Before i Forget : Simon Jones's blog

September 2007

PoliticalMonday, September 24th, 2007, (12:52 am)

It’s been over 4 years after President Bush stood aboard the USS Abraham Lincoln under a huge “Mission Accomplished” banner a declared victory in the Iraq war. Since that declaration 3659 American troops have been killed along with a far higher number of Iraqi people, and the country has descended into civil war.

So what now?

President Bush declares victory in Iraq
Whitehouse transcript of Bush victory speech

GeneralWednesday, September 12th, 2007, (11:46 am)

I’m not much of a gardener and the little I do lacks any kind of the planning and science my Dad applies to gardening, I’m more of a ‘stick it in the ground and see what happens’ kind of guy. I’ve had a lot of success with that method too, from caster plants to canna’s, it seems that anything I stick in a pot seems to grow.

The truth is I find gardening a little tedious because I like to see results quickly. With that in mind I planted a few sunflower seeds earlier this year and was quickly rewarded with fast growing plants. Not being much of a gardener I had no idea when these sunflowers would actually flower though. But in the last few weeks they’ve produced bright yellow flowers that tower over my garden.

It’s the second time I’ve tried to grow a number of sunflowers. Some years ago I planted about 170 and had about 100 grow. They got to about 3-4 feet tall as I jetted off to the States for summer. On my return I expected to see my garden alive with the bright yellow flowers or at least very close to that state. However when I arrived home the sunflowers were gone and all evidence of the existence was gone. After a little investigating I learned that my gardener had pulled them all up thinking they were “weeds.” I was not impressed.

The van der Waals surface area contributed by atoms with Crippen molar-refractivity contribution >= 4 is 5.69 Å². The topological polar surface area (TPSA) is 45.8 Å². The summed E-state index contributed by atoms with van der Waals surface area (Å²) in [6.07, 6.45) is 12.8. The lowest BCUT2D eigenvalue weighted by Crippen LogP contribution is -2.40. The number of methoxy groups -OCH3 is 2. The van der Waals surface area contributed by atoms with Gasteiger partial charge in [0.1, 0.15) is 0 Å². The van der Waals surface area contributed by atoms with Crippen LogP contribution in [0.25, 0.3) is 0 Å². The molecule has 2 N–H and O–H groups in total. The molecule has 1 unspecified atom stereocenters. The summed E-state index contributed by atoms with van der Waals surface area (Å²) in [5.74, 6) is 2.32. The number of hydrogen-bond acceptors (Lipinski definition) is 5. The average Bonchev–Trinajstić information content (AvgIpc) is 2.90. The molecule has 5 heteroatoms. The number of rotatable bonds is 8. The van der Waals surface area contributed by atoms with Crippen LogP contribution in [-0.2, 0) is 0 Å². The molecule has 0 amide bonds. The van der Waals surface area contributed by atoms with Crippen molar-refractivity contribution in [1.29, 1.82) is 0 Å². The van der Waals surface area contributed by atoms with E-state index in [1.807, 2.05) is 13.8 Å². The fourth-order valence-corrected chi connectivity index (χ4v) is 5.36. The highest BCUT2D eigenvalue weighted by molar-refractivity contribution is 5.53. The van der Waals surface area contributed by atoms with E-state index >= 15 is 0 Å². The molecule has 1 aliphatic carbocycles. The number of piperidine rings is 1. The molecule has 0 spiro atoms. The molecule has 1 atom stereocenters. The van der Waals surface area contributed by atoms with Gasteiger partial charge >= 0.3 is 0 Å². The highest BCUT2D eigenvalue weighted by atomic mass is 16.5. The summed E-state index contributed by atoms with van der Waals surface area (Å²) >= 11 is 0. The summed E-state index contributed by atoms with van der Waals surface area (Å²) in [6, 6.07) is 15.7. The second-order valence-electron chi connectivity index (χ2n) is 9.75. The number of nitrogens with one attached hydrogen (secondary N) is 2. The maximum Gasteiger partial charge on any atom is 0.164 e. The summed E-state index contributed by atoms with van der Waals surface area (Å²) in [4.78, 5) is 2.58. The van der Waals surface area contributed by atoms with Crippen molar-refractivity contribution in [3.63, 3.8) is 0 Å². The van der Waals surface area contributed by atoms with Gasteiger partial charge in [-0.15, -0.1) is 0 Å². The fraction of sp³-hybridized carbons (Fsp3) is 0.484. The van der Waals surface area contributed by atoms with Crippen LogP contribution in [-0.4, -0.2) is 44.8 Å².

I’m not sure what the record height for sunflowers is, and while I am pretty sure mine are no where near record breaking height I am still impressed as to just how tall they’ve become. The tallest one tops out at 11ft (3.35m)!

My local paper ran a competition recently for readers to send in pictures of themselves by their sunflowers. If the average age of those who entered the competition wasn’t about six I might have been tempted to enter. For now I’m just content to post a few pictures here and hear how you’ve all grown sunflowers when you were kids but now you’ve grown up you don’t do that anymore! Maybe next year I’ll borrow a child so I can enter the local sunflower competition, although do you think that would that be considered cheating?

Local kid grow massive sunflowers
My blog tree

GeneralTuesday, September 11th, 2007, (9:00 am)

I’ve been digitizing a load of old home video recently and came across some footage I had shot back in 1999 in New York City. In it there are various clips I shot while at the twin towers of the World Trade Center.

Unfortunately most of what I filmed back then was useless due to the fact that I seemed incapable of holding the camera still and clearly had a fascination with excessive zooming in and out. This meant that watching long portions of pretty much any video I shot back then would most likely leave me feeling dizzy and generally off color. However, due to the fact they’re no longer there, I wanted to try and salvage a little of my footage from the World Trade Center, especially since standing at the top of one of those world famous towers had been a goal of mine ever since I was a kid.